Saturday, June 09, 2007

Preparing for Re-Entry


I was asked about the things that I find difficult whenever I return to the states. The main issue is that after so many years out of one's "passport culture," you begin to identify with your "host culture". This means that when you re-enter your passport culture, you will experience a "reverse culture shock".

The reason reverse culture shock is so depressing is that you do not expect it in your own passport culture. You are also not expected to be different . People see you as an "American" and expect you to act as one. You look like every one else. The problem arises in that you have changed in subtle ways. Many times you feel as an immigrant in a foreign land.

When overseas, you know you are different and you are prepared to be different. But when in your passport culture, you are not emotionally prepared to be different from the culture. So...it takes a short time of re-adaptation. You have to figure out what is expected of you, and act accordingly.

For instance, a small example of this would be ...KISSING! When I leave Venezuela, my friends will be at the airport to see me off. I will touch both cheeks and blow air kisses with all the females. With my male friends, I will only "kiss" one cheek. I will stand close, face to face with people to show that they are near and dear to me. Then I board the plane and in three hours I will disembark into a different set of cultural rules for showing my affection. I will " bear hug" my family. But for my female friends, I will give them a short hug and most males prefer a handshake unless very close. But I have often forgotten. In the excitement of arriving, I may very well grab a female friend and touch my cheek to both of hers as I blow air kisses. I can feel them stiffen in my arms!!!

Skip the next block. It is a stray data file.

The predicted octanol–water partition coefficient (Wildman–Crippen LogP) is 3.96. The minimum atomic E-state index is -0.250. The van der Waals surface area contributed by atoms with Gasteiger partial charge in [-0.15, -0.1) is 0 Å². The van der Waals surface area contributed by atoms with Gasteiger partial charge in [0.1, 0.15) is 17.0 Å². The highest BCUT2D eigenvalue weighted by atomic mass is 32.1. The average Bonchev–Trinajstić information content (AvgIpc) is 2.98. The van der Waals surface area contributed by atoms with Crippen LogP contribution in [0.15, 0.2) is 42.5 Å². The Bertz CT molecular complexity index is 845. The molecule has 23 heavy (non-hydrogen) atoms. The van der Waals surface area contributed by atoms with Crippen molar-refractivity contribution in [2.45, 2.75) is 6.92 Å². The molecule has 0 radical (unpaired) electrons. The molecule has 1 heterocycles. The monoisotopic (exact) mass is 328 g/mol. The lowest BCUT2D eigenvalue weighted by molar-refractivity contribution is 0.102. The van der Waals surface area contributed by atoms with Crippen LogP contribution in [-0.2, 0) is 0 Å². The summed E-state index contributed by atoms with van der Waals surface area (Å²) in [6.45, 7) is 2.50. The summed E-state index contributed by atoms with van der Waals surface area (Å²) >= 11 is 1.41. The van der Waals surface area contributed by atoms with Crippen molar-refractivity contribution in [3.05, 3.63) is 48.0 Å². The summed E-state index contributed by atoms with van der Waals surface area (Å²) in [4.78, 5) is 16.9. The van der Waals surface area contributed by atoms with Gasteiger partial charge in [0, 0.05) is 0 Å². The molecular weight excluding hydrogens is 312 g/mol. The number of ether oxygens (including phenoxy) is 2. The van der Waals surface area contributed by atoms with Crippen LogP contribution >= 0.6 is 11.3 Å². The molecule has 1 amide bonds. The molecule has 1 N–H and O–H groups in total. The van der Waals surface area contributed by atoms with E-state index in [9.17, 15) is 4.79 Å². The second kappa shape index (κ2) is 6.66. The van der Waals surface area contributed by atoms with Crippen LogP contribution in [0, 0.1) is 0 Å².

Also, I have to remember the Americans like their personal SPACE. Latins tend to invade that space. It shows closeness. But to an average American it is ..well, "in your face!"Trying to remember all the tiny details is emotionally tiring and makes you feel out of it! Not normal. Weird!

It is hard to get past the fact that you are not a minority. I am more comfortable now being a minority. That is my "normal".

The thing I find the oddest and most difficult to adapt to in the USA is materialism. It seems that so much time and energy is spent on GETTING things. People work all kinds of hours to get more stuff and sometimes it seems they have no time to even enjoy the things they already have. Or spend time with family. Things often appear to be prioritized over people.
I am always amazed at rich people who think they are poor!

Believe me, after a few months, I slip into the same mind set if not careful to guard myself against it. I will walk into a Wal-mart and discover so many things I NEED!! Only, I was not aware of that need until I saw the item. The first few trips to a store cause me a lot of stress. There are so many options. I can walk up and down the aisle and get overwhelmed. I have left the store without making a purchase because...it was too difficult to make a CHOICE! Just looking at the options for toothpaste can give me a head ache!!!